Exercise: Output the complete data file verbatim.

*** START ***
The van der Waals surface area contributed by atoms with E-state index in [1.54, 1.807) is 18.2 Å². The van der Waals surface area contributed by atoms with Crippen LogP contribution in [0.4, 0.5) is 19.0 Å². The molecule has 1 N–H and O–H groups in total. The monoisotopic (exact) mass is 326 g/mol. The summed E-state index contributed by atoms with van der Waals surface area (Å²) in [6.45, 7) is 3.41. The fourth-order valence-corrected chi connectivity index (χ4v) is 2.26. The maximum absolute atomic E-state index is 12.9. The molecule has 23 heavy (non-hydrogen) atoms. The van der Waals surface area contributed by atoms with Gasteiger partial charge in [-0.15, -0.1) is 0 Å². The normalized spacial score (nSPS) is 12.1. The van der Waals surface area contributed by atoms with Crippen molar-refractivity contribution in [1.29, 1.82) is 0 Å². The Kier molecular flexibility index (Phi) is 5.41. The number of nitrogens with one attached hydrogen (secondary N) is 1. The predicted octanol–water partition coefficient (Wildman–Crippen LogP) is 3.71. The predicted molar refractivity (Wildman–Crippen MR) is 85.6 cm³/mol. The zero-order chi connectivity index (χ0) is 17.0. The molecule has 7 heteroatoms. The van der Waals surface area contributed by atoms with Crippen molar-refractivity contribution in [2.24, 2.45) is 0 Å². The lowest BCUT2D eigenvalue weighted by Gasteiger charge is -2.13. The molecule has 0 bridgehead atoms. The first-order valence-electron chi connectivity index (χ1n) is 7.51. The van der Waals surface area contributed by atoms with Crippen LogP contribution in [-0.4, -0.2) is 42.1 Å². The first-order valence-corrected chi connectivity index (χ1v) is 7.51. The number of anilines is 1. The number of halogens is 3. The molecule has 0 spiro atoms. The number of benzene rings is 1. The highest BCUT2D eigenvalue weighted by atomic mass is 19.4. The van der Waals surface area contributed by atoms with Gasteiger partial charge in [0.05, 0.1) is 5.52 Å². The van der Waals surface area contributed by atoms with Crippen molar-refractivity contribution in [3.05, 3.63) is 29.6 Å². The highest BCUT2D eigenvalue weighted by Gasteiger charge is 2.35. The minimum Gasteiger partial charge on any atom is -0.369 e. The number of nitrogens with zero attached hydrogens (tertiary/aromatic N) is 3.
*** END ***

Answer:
The van der Waals surface area contributed by atoms with E-state index in [1.54, 1.807) is 18.2 Å². The van der Waals surface area contributed by atoms with Crippen LogP contribution in [0.4, 0.5) is 19.0 Å². The molecule has 1 N–H and O–H groups in total. The monoisotopic (exact) mass is 326 g/mol. The summed E-state index contributed by atoms with van der Waals surface area (Å²) in [6.45, 7) is 3.41. The fourth-order valence-corrected chi connectivity index (χ4v) is 2.26. The maximum absolute atomic E-state index is 12.9. The molecule has 23 heavy (non-hydrogen) atoms. The van der Waals surface area contributed by atoms with Gasteiger partial charge in [-0.15, -0.1) is 0 Å². The normalized spacial score (nSPS) is 12.1. The van der Waals surface area contributed by atoms with Crippen molar-refractivity contribution in [1.29, 1.82) is 0 Å². The Kier molecular flexibility index (Phi) is 5.41. The number of nitrogens with one attached hydrogen (secondary N) is 1. The predicted octanol–water partition coefficient (Wildman–Crippen LogP) is 3.71. The predicted molar refractivity (Wildman–Crippen MR) is 85.6 cm³/mol. The zero-order chi connectivity index (χ0) is 17.0. The molecule has 7 heteroatoms. The van der Waals surface area contributed by atoms with Crippen molar-refractivity contribution in [2.24, 2.45) is 0 Å². The lowest BCUT2D eigenvalue weighted by Gasteiger charge is -2.13. The molecule has 0 bridgehead atoms. The first-order valence-electron chi connectivity index (χ1n) is 7.51. The van der Waals surface area contributed by atoms with Crippen LogP contribution in [-0.4, -0.2) is 42.1 Å². The first-order valence-corrected chi connectivity index (χ1v) is 7.51. The number of anilines is 1. The number of halogens is 3. The molecule has 0 spiro atoms. The number of benzene rings is 1. The highest BCUT2D eigenvalue weighted by atomic mass is 19.4. The van der Waals surface area contributed by atoms with Gasteiger partial charge in [0.05, 0.1) is 5.52 Å². The van der Waals surface area contributed by atoms with Crippen molar-refractivity contribution in [3.05, 3.63) is 29.6 Å². The highest BCUT2D eigenvalue weighted by Gasteiger charge is 2.35. The minimum Gasteiger partial charge on any atom is -0.369 e. The number of nitrogens with zero attached hydrogens (tertiary/aromatic N) is 3.